May 14, 2021

Early data suggest mixing COVID-19 vaccines increases reports of side effects

Preliminary results from a trial testing a heterologous prime-boost approach to COVID-19 vaccination indicate that volunteers who received one dose of ChAdOx1 nCoV-19 (ChAd) COVID-19 vaccine (Vaxzevria, AstraZeneca) followed by BNT162b2 (BNT) COVID-19 vaccine (Comirnaty, Pfizer-BioNTech), or vice versa, were more likely to develop mild-to-moderate reactions, compared to those who got the same vaccine for both prime and boost.

Findings from the Com-COV trial, which were published in The Lancet as correspondence, focused only on initial reactogenicity and safety data. "It is reassuring that all reactogenicity symptoms were short-lived, and there were no concerns from the limited haematology and biochemistry data available," said Matthew D Snape and colleagues from the Oxford Vaccine Group, University of Oxford, Oxford, UK.

The data consisted of self-reported solicited local and systemic symptoms collected in the 7 days after both prime and boost vaccination in a total of 830 participants aged 50 years and older. Volunteers were randomised into cohorts to test combinations of ChAdOx1 nCoV-19 and BNT162b2 given as two doses, either four weeks or 12 weeks apart. The groups consisted of those who received ChAd-ChAd; ChAd-BNT; BNT-BNT; and BNT-ChAd.

Both heterologous vaccine schedules triggered greater systemic reactogenicity following the boost dose than their homologous counterparts. Feverishness was reported by 34% of participants given ChAd-BNT, compared with 10% for those who got ChAd for both prime and boost (difference 24%, 95% CI 13–35%). Among those given BNT-ChAd, the rate of feverishness was 41%, compared with 21% for people who got BNT both times (difference 21%, 95% CI 8–33%).

Researchers said similar increases were observed for chills, fatigue, headache, joint pain, malaise and muscle ache, with most of this increase in reactions occurring in the 48 hours after immunisation. They noted that paracetamol use in the 48 hours post-boost mirrored the reactogenicity pattern.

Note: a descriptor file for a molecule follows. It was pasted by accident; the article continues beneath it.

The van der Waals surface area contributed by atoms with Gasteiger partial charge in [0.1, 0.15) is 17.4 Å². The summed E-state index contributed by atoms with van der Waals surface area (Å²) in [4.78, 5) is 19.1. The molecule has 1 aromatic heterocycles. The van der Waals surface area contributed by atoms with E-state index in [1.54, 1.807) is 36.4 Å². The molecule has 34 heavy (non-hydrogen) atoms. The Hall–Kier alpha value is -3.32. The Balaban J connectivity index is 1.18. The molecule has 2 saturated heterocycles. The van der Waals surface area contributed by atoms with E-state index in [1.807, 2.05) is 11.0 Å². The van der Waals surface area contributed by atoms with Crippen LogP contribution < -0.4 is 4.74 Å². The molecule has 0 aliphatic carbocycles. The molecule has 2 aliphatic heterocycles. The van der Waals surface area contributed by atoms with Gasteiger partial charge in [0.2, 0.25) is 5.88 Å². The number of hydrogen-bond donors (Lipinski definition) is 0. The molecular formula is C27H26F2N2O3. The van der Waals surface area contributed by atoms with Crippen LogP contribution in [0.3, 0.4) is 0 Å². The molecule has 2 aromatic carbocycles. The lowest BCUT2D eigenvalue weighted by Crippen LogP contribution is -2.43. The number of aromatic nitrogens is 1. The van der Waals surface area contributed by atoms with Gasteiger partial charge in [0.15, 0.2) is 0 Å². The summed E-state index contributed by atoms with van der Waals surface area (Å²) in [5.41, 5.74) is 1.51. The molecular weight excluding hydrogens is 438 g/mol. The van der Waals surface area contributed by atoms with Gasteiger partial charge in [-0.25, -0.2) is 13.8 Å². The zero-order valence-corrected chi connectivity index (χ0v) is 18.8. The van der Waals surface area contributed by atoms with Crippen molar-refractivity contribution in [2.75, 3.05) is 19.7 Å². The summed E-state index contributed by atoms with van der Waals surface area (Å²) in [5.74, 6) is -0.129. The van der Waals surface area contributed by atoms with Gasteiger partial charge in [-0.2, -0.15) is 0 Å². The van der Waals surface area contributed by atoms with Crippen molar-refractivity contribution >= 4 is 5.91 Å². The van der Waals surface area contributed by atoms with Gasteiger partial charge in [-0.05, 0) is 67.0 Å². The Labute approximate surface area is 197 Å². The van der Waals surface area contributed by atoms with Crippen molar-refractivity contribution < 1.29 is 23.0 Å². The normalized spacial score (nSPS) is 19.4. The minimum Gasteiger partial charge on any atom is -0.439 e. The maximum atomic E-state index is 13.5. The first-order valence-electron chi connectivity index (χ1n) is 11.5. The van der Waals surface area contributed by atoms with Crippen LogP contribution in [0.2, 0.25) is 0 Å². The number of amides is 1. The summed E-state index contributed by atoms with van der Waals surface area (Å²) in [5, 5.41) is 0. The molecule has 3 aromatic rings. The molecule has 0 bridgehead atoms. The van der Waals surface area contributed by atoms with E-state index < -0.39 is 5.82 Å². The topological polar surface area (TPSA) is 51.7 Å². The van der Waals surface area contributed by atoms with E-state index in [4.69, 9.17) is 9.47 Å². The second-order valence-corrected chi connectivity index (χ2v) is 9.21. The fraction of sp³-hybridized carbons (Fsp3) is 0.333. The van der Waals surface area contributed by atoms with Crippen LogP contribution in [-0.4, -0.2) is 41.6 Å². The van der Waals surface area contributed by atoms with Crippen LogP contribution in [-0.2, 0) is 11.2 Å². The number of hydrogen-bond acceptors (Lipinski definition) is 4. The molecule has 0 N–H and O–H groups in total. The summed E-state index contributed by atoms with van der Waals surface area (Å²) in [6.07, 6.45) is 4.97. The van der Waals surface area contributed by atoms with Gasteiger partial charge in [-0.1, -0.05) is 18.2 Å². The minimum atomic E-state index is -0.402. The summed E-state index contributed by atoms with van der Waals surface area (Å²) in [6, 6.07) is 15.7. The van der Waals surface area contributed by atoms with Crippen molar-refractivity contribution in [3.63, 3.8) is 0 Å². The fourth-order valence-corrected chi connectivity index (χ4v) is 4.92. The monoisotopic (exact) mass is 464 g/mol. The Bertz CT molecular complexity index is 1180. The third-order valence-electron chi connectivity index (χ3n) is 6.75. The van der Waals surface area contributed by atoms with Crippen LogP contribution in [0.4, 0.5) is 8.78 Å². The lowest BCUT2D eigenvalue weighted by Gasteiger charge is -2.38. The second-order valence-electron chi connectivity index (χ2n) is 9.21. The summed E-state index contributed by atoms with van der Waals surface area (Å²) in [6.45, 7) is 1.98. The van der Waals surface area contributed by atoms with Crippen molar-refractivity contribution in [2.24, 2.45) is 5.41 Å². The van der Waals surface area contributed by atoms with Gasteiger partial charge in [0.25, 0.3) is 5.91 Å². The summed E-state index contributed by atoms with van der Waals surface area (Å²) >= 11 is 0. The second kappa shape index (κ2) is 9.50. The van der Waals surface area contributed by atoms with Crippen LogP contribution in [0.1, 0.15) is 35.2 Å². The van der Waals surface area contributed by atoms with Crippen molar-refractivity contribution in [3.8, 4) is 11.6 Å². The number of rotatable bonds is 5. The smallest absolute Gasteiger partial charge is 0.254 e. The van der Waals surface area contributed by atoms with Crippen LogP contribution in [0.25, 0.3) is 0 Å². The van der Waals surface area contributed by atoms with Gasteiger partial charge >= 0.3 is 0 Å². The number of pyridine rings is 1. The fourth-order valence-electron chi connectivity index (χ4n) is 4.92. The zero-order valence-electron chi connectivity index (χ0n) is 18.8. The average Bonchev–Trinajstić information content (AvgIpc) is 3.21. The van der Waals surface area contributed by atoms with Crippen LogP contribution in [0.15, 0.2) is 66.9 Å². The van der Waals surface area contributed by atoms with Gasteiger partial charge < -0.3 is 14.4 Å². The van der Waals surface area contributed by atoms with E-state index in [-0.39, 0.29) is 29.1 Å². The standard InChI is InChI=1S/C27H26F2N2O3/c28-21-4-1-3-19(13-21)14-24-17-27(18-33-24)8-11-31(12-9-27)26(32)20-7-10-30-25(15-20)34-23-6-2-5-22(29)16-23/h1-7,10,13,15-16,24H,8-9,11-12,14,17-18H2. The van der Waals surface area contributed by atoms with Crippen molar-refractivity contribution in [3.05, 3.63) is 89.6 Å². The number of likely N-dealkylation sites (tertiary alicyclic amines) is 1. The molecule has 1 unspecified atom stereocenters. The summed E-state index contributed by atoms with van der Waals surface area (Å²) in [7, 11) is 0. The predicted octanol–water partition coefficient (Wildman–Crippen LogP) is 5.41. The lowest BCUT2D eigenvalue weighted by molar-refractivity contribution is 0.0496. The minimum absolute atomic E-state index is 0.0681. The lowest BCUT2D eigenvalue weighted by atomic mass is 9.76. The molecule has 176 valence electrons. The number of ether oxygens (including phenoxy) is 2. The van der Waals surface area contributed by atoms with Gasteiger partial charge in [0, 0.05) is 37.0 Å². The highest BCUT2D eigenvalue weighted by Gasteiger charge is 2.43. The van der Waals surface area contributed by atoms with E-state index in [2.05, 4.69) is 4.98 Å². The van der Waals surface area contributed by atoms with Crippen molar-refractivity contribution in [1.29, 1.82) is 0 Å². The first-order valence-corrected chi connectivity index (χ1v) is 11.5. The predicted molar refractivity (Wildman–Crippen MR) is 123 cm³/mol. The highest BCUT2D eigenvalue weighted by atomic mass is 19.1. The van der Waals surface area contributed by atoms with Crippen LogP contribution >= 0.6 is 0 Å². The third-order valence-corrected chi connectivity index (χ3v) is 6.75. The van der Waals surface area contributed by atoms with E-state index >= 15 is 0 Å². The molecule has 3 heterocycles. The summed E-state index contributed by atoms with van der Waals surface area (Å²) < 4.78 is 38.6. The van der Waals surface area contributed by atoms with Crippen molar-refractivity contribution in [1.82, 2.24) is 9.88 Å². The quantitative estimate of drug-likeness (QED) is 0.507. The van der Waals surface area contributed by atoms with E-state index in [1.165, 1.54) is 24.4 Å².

Meanwhile, there were no hospitalisations due to solicited symptoms, and no cases of thrombocytopenia in any group at day 7 post-boost. Haematology and biochemistry profiles were also similar between mixed and non-mixed vaccine schedules.

Researchers pointed out that as these data were obtained in older participants, "reactogenicity might be higher in younger age groups, for whom a mixed vaccination schedule is being advocated in Germany, France, Sweden, Norway, and Denmark." Those recommendations target younger people who have already received ChAd as a first dose, in light of concerns about thrombotic thrombocytopenia seen with AstraZeneca's vaccine.

"Pending availability of a more complete safety dataset and immunogenicity results for heterologous prime-boost schedules (to be reported shortly), these data suggest that the two heterologous vaccine schedules in this trial might have some short-term disadvantages," the authors said, noting that these could be mitigated with routine prophylactic use of paracetamol. Meanwhile, ongoing studies evaluating heterologous prime-boost schedules, incorporating vaccines by Moderna and Novavax, will be "crucial to informing the appropriateness of mixed COVID-19 vaccine schedules," they added.

SOURCE: The Lancet
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